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East Texan Magazine

A Healing Forest for Wolfdogs and Women Parolees

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EastTexan Spring2021AMY HOLZWORTH | PCE

By Jeff Fatheree

I was raised with the thought that pets were family, so the idea that there are dogs that are abused and abandoned is foreign to me. Having watched “Pit Bulls and Parolees” I learned that many of the dog world are abandoned, abused, deserted, and otherwise treated as if they have no worth in our society. Parolees often must feel the same things as these animals when they attempt to return to society.

They experience what it is like to be judged by appearance and past rather than looking for the beauty within. Tia Torres and her family and crew are not the normal society people and they choose to give both animals and humans second chances. Villalobos Dog Rescue in New Orleans was an outcropping of this idea. Tia began in California rescuing wolves and wolfdogs in the area she grew up. She made a trip to Sri Lanka and learned what it meant to truly be a community of man. The blending of religions from all over and the love that the people there had for each other spoke to her and she spent a year studying the different religions. She was raised Catholic but came to appreciate the beliefs of all types of spirituality. Sri Lanka left her with a love for all things of creation but particularly the animals.

Tia told me that when she returned from Sri Lanka, she had a vision to minister to the outcast of society. The wolfdogs she started with do not belong to either the wolf world or the dog world. Captured somewhere in-between they often are put down rather than rehabilitated as neither rescue center wants to house them. When they moved to Louisiana, they found a large population of Pit Bulls, labeled as a vicious breed. Most of them end up being put down when they no longer have a home and family to care for them or they have begun to lose in dog fights. The parolees in Louisiana, much like the dog population, were outcasts and found themselves living on the edge of society. Tia saw the beauty of both beneath the surface and the Villalobos (Village of Wolves) was born.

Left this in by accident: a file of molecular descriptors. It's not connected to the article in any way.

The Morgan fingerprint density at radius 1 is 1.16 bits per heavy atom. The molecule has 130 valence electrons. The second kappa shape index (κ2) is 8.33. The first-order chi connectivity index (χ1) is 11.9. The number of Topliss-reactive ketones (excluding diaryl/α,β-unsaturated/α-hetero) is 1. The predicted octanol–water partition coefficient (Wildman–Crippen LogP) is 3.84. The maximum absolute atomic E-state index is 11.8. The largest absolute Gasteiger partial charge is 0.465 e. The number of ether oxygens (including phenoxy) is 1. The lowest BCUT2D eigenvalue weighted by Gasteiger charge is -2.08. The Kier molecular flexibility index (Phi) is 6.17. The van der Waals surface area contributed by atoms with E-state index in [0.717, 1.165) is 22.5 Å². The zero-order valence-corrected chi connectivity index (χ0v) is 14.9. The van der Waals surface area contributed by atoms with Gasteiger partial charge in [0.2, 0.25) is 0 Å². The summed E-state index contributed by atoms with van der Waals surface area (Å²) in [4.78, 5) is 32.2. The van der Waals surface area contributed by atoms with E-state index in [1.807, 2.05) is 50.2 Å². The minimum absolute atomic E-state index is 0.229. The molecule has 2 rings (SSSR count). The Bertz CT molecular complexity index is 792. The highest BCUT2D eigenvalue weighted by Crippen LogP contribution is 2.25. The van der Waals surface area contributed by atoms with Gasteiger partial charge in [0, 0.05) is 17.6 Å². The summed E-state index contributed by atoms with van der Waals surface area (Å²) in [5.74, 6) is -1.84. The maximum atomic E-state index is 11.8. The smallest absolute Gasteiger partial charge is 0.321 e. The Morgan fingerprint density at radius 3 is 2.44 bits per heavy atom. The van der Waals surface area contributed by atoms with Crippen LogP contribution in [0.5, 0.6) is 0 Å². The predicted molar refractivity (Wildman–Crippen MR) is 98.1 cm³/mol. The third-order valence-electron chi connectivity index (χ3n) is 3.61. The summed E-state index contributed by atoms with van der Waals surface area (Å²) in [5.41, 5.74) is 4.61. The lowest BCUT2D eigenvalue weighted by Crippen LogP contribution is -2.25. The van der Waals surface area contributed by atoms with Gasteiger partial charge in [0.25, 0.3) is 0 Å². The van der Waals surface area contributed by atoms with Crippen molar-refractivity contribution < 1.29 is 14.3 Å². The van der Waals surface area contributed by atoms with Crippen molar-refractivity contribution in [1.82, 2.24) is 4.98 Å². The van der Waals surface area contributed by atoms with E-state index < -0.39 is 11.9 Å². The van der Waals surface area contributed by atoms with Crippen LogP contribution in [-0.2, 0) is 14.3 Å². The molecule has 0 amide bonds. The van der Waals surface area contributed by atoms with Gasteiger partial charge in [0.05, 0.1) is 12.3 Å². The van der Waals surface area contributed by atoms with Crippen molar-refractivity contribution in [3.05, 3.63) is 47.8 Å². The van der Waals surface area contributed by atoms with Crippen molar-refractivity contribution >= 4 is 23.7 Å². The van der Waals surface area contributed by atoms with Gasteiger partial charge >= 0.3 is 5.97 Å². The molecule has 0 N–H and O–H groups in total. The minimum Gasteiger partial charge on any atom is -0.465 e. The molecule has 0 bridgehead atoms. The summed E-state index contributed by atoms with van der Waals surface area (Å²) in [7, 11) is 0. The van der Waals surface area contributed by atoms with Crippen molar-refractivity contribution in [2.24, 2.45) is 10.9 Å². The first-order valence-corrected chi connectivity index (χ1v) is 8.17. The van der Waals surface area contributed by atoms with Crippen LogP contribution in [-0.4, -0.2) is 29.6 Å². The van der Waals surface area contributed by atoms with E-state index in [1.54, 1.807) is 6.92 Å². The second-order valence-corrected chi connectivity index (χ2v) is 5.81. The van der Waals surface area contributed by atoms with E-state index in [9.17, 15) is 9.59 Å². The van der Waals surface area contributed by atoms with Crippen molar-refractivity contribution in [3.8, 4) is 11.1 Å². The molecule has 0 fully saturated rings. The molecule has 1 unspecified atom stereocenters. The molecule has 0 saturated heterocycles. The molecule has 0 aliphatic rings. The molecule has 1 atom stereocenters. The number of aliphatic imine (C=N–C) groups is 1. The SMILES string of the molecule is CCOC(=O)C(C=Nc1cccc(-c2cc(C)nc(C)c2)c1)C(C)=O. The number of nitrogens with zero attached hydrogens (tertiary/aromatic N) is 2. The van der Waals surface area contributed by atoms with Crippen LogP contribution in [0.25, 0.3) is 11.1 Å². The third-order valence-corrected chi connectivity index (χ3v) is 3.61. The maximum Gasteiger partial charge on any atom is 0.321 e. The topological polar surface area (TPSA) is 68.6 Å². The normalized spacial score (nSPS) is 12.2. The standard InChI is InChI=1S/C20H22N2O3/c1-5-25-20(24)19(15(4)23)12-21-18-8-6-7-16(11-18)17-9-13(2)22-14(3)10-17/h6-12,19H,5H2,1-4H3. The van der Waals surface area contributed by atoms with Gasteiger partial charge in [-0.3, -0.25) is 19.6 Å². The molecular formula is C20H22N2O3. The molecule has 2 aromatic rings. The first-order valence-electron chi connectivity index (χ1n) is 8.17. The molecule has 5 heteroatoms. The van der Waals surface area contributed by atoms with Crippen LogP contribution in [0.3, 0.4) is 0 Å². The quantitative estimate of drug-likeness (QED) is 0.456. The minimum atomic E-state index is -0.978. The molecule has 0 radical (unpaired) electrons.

Having done animal rescue in Louisiana during Katrina, Tia and crew went back to California. Louisiana continued to call to them and in 2011 they spent a year transitioning to “The Big Easy” and working with the parole system to give the dogs of New Orleans and the men re-entering society a chance to work together to change both man and beast. Taking care of and learning to be responsible for something other than oneself is a giant step in returning to society. The animals rescued from the streets of New Orleans, like the men, had trust issues and had spent time relying on and worrying only about themselves to survive. This mix has helped heal man and beast and resulted in adoptions all over the country of the animals from Villalobos. Tia, her family, volunteers, parolees, and crew have truly formed a “pack” with the dogs of Louisiana.

In 2017 they expanded the operation to include a rural property in Assumption Parish. They work with the animal shelters in some of the smaller areas to help with resources and taking in animals that are unable to be cared for locally. They have some hounds and other pups that flourish better in the rural environment there and it also acts somewhat as a retreat and healing area for the staff. They live “down the road” from another Louisiana legend, Troy Landry of “Swamp People” fame. Troy has spent his life making a living off the swamp. Being the person Tia is, when she received a call for help from Henderson County Texas, she was on the way. Some wolfdogs had been abandoned when their owner took his own life, and the Sheriff needed assistance to capture them or he would have to put them down. She planned to be there two days capturing and getting housing for 40 wolfdogs.

1 EastTexan Spring2021AMY HOLZWORTH | PCE